Anthony Watts refused to concede.
He simply wouldn’t quit, wouldn’t yield, wouldn’t give up.
It’s just not in Watts’ DNA.
And that’s the only reason the 6-foot-4, 294-pound senior defensive tackle will be enjoying Thanksgiving dinner today with his Marshall University football teammates.
Goodness knows, Watts had every reason to call it quits after suffering a “Lisfranc” foot injury a year and a half ago.
“Basically, the arch of your foot breaks and flattens,” explained Watts. “It happened to my right foot.”
Until then, Watts had spent his collegiate career at Purdue.
“That ended my time at Purdue,” he said. “So, at that point, we were looking at ‘Am I going to be able to play football again? Or, am I going to be able to walk the same again?’ So, this whole past year has been the road to recovery and, just basically, start from square one.”
If it sounds horrific, it’s because it was.
“One of the biggest things,” explained Watts, “is you’ve got to get your mindset ready for it and understanding that your life is completely about to change and nothing is going to be the same. To get to where I had to go, I had to tell myself that I had to have the strongest mindset out of anybody and just grind until I couldn’t grind no more.”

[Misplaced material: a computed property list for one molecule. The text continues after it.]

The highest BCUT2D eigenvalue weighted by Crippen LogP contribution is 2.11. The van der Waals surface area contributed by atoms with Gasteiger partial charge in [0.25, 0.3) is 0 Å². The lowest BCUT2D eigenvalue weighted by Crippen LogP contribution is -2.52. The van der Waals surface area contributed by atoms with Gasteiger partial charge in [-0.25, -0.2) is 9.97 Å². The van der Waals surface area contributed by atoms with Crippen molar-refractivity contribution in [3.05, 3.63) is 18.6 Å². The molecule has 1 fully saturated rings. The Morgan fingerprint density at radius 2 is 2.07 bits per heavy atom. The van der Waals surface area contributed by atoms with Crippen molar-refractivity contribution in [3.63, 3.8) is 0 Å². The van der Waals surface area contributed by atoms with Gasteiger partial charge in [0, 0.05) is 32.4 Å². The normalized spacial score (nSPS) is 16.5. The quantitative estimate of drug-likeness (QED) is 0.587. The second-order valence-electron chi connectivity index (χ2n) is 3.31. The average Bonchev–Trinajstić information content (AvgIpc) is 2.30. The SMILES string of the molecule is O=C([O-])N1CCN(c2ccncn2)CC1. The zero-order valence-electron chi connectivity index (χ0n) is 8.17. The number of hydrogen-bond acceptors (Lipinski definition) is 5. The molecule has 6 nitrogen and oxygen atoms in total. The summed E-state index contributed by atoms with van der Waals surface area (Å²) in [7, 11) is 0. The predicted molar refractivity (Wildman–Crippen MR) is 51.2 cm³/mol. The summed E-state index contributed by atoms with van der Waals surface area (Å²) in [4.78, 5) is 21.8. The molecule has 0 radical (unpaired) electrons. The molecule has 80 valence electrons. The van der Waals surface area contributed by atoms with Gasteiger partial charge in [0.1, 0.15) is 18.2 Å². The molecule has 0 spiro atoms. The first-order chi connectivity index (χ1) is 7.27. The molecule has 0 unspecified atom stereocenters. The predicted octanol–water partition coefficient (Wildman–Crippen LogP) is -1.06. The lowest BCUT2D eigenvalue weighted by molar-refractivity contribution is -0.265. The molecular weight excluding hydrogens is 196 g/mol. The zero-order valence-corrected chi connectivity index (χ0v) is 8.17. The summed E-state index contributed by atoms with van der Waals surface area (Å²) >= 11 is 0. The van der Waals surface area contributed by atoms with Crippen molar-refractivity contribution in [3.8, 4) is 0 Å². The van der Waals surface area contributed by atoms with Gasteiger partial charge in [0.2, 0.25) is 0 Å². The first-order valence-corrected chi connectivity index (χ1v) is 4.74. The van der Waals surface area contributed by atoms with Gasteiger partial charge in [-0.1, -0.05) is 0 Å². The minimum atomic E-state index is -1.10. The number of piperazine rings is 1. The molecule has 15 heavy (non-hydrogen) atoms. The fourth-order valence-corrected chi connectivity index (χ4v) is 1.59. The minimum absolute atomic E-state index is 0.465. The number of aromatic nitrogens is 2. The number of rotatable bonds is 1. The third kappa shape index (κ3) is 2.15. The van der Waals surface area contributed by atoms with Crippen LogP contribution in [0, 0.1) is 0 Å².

That’s how mentally tough he had to be.
“There were two surgeries,” explained Watts. “The first surgery you get the foot reconstructed and you get the hardware placed in it. But, then, for two months you can’t step on your foot at all. You are basically disabled because that higher foot recovery depends on if you can walk again or if you’ll be able to run again.
“So, I wasn’t able to do anything regular for about two or three months. I was wearing a boot and I was on crutches. It was very rough. It was terrible. And, then, you’ve got to get another procedure to get the hardware removed months later, so that’s another surgery.”
The rest was merely a question of desire, which just happens to be one of Watts’ strongest points.
“I recovered pretty early,” he said. “I wasn’t supposed to be cleared actually until July. But I pushed myself. I was back running in December. I was six months ahead of schedule because I wanted it.”
Watts wanted that one last season. So, what led him to Marshall?
“Coach Huff,” answered Watts quickly. “I was in a position where a lot of people really weren’t comfortable with giving me an opportunity with the injury I had — if I’d ever recover, if I’d even get a shot.
“But Coach Huff called me on the phone and he reassured me that he thought that I was still the same player as I was before. And he wanted to take a chance on me and just be careful with me.
“So, all I needed was for somebody to believe in me. l told him, ‘You give me a helmet and some shoulder pads and I’m going to work my tail off. I don’t need much.’ That’s how I ended up here.”
The rest is history. Watts has accumulated 27 tackles (seven unassisted) with 3.5 tackles for loss, one sack and one quarterback hurry from his starting defensive tackle spot.
And, now, Watts will enjoy “Senior Day” with his teammates as the Herd hosts Georgia State at noon Saturday in Joan C. Edwards Stadium.
“It’s very bitter sweet,” said Watts. “It was a long time coming. Several years ago, I thought that was my last college game. But I made it to the finish line.”
Indeed, he did.
And Watts did it wearing green and white.